Avigon has to escape. A beautiful clockwork given sentience by her creator, Avigon has begun questioning who she is and whether she is human. Everything around her is mechanical; robots – clockworks – are designed to act as bodyguards, servants, mechanics, and there’s more than a few “pleasure” clockworks roaming the streets. Each day Avigon winds herself with a specially programmed key and each day she feels as if her soul is dying. There’s no challenge or future in being a clockwork. She realizes that there is only one thing she can do – run away. But can she hide in a surreal world of machines where she herself is one? Along her journey, Avigon falls in love, but she also learns that there is truth to her creator’s statement that a clockwork can never be human. Several years ago, Ché Gilson released a graphic novel called Avigon, which told the story of a robot girl who runs away from her master to the outside world and the painful lesson she learns there. In this updated version, Gilson and illustrator Jimmie Robinson give the background of Avigon and provide us with what happens when Avigon returns home. The duo work well together. Gilson’s style of writing may be minimalistic, but it is not bare of emotion. Robinson’s use of black and white and greyscale adds to the somber tone. The drawings are simple, yet dramatic, similar in style to Tim Burton.

elster's what in the word?

For the fan of random thoughts and word play, this book has it all. Every chapter features original brainteasers, challenging puzzles, and a trove of literary trivia. Want to know the meaning behind “pushing the envelope”? Would you have guessed that most people mispronounce Brontë (it rhymes with Monty). Did you know that the phrase “happy as a clam” is really an abbreviated form of the simile “happy as a clam at high tide”? Perhaps you’re looking for that perfect word to describe something very unique. Charles Harrington Elster has it all. Elster uses a lively question-and-answer format to cover a variety of topics, word and phrase origins, slang, style, usage, punctuation, and pronunciation. While the book is enjoyable as a browsing book, it would’ve benefited from having an index. As it is, the book is fun for casual reading, but not for those coming to the book with a serious question. Although it’s not an ideal reference book, it’ll benefit those who are curious and those looking for some brainteasers.

lundberg's olympic wandering: time travel through greece

Part travelogue, part mythological tale, David Lundberg’s book takes the reader on a journey through time to prove that the Greek people are the modern day equivalents of the characters in the Iliad and the Odyssey. The first part of the book follows the seldom-told tale of Ulysses’s life as a young king in Greece and the events leading up to and after the Trojan War. The second half of the book focuses on Lundberg’s travels to the various Greek Islands and other parts of Greece, weaving together travel narrative, history, and culture. Lundberg masterfully utilizes historic references as a framework for introducing the reader to modern day Greece and Greek culture. The first half of the book reads as both a novella and a history book. There’s plenty of adventure, from Ulysses’s quest to find Achilles to his 10-year perilous trip home after the war. Lundberg places the reader alongside Ulysses. Readers need not know much about Greek history or Greece before they pick up this book, as everything is explained in an easy to understand manner. In the second half of the book, the reader follows Lundberg in his travels across Greece and her many islands. By using this approach to history and culture, Lundberg shows that the people of Greece embody everything that existed in Ulysses’s time. Although the few illustrations in the book serve mainly as decoration, Lundberg’s descriptions of the scenery and people provide more than enough information to paint a vivid portrait of Greece.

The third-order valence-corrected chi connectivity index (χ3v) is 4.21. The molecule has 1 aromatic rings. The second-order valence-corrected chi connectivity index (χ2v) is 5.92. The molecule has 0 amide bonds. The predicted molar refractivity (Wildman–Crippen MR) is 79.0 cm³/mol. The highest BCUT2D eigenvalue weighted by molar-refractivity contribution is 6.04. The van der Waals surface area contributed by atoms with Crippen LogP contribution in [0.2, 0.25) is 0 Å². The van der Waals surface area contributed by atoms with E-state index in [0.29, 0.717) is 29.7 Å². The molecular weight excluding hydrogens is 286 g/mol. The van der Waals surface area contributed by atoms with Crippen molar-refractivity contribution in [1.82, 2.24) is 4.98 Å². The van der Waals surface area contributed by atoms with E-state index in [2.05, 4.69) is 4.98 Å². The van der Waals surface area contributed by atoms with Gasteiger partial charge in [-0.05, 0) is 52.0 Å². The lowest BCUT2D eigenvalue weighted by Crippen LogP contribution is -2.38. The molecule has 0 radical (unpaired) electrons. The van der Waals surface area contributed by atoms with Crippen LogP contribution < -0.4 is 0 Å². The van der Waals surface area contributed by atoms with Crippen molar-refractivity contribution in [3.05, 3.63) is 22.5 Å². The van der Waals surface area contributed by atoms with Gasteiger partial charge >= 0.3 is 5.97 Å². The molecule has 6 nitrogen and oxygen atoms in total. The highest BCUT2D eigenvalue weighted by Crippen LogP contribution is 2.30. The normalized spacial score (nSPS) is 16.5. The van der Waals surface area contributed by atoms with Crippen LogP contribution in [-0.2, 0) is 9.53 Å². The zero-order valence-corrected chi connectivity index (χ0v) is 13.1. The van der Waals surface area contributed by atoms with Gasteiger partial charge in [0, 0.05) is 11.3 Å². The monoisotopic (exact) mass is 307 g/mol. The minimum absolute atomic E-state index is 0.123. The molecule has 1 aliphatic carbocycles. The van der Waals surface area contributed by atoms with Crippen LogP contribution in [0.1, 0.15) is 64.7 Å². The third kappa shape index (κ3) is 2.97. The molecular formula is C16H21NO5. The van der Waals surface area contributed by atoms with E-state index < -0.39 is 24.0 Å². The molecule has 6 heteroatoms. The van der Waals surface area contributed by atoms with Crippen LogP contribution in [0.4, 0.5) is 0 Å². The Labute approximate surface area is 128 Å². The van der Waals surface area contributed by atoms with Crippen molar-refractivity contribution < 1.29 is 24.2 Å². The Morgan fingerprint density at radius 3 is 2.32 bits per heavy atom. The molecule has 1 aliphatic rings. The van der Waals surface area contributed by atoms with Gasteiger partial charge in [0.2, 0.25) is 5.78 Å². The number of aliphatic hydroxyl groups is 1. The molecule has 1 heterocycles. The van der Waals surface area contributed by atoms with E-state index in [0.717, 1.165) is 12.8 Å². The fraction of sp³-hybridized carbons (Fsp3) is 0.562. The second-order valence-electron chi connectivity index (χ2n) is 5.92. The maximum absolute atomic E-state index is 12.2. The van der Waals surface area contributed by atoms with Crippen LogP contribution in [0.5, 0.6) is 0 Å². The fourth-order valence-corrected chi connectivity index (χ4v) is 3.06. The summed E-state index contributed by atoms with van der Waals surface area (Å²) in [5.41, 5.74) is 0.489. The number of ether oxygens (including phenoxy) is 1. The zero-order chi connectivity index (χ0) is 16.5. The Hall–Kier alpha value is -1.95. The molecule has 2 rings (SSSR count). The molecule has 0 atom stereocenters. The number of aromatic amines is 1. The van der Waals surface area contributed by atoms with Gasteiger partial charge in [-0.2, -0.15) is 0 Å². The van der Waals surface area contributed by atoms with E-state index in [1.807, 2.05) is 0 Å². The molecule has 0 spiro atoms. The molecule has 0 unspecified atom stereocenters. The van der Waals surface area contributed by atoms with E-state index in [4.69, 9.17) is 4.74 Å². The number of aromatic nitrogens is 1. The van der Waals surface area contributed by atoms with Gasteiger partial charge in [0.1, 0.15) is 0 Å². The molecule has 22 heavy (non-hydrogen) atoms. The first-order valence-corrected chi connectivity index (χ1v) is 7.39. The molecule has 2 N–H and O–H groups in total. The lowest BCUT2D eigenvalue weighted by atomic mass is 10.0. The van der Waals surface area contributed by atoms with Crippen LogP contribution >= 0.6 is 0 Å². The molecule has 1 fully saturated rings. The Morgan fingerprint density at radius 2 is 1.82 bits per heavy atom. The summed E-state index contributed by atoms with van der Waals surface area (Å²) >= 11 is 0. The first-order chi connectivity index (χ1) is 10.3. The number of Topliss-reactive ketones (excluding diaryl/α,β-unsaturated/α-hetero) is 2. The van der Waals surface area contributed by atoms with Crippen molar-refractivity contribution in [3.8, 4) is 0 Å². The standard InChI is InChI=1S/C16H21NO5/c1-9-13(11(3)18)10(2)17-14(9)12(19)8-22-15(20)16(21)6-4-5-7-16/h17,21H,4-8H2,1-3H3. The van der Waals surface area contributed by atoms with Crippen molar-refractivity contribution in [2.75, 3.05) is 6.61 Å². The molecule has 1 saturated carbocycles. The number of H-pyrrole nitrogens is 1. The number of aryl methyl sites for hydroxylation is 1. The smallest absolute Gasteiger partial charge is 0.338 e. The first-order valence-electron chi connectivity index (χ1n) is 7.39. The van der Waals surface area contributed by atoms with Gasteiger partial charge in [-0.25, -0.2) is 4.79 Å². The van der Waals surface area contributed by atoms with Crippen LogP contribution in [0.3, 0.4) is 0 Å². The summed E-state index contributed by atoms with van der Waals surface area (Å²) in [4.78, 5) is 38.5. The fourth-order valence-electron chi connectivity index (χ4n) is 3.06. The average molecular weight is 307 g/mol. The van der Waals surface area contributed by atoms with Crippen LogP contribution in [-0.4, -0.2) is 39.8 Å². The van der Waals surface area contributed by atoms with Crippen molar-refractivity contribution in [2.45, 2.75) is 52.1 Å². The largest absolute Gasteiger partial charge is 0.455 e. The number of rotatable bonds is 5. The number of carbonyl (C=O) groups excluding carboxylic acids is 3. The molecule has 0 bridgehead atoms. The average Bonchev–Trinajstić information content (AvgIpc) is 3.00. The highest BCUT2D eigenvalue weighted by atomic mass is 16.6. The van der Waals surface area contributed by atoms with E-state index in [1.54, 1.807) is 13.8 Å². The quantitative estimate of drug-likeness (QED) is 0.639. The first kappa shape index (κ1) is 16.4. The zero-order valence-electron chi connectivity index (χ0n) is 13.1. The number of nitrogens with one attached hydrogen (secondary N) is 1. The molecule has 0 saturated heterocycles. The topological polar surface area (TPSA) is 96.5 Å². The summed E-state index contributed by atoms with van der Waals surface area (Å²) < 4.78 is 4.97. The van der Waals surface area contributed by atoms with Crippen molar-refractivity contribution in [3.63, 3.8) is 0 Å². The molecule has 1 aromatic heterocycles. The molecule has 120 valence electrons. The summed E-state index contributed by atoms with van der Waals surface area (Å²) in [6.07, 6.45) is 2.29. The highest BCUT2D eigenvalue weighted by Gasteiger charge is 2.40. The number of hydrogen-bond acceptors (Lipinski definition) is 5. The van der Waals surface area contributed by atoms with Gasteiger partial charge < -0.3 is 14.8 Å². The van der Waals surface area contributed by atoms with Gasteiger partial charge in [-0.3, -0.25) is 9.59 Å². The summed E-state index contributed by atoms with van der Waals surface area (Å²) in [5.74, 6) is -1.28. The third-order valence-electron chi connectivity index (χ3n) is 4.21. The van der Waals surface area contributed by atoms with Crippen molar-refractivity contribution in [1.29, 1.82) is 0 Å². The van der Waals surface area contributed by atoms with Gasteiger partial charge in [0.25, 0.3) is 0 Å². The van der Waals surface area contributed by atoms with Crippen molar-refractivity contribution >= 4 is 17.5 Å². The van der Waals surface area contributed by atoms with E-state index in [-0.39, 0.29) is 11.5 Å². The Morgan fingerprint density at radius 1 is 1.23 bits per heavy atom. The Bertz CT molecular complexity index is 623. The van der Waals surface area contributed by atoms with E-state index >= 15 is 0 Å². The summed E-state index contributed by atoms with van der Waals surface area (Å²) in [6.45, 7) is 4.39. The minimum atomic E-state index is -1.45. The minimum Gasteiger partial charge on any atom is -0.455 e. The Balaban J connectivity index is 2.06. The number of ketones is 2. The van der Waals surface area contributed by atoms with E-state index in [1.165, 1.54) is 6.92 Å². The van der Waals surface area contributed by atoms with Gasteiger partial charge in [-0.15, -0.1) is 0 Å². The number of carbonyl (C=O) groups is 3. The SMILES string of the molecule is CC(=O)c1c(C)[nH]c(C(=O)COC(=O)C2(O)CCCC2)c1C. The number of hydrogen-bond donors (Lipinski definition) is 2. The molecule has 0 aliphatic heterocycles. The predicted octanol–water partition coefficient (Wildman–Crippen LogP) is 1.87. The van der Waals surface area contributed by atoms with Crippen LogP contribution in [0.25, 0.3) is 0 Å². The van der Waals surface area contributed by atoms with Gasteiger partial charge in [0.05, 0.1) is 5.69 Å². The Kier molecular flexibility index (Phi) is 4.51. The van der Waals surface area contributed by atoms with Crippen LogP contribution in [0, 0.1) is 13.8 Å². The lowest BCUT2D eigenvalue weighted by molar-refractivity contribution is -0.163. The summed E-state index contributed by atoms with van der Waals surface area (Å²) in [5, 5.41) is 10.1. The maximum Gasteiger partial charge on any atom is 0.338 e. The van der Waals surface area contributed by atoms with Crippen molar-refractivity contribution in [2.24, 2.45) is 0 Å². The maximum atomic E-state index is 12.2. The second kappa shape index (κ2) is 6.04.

Wednesday, September 28, 2005

mcgough's bat boy

McGough was 16 years old when he wrote a letter to the New York Yankees and asked for a position as a bat boy. After persistently calling the Yankees switchboard over a period of weeks, McGough was finally granted an interview with the clubhouse manager. He got the job and spent two years, 1992 and 1993, as a bat boy. McGough focuses on the positives and tells his story without turning the players into gods. While he got to meet famous ballplayers and cute girls, he also had to deal with outsiders who sought to gain an “in” with players like Don Mattingly and bigwigs like George Steinbrenner by cozying up to peripheral personnel like McGough and other clubhouse workers. McGough conveys the beauty of the game with such humor and heart that readers will feel they are actually a part of the story. This memoir is much more than an all access pass to Yankee Stadium and baseball – it is an exquisitely written and observed book about growing up. McGough is honest and self-effacing in his recounting – he almost failed high school when he placed his job before his studying – and he later mentions that being a bat boy gave him confidence as he fulfilled his childhood dream. The book is a quick, fast read, full of humorous anecdotes involving spring training, bat stretchers, a pyramid scheme, and 50 illegal CDs.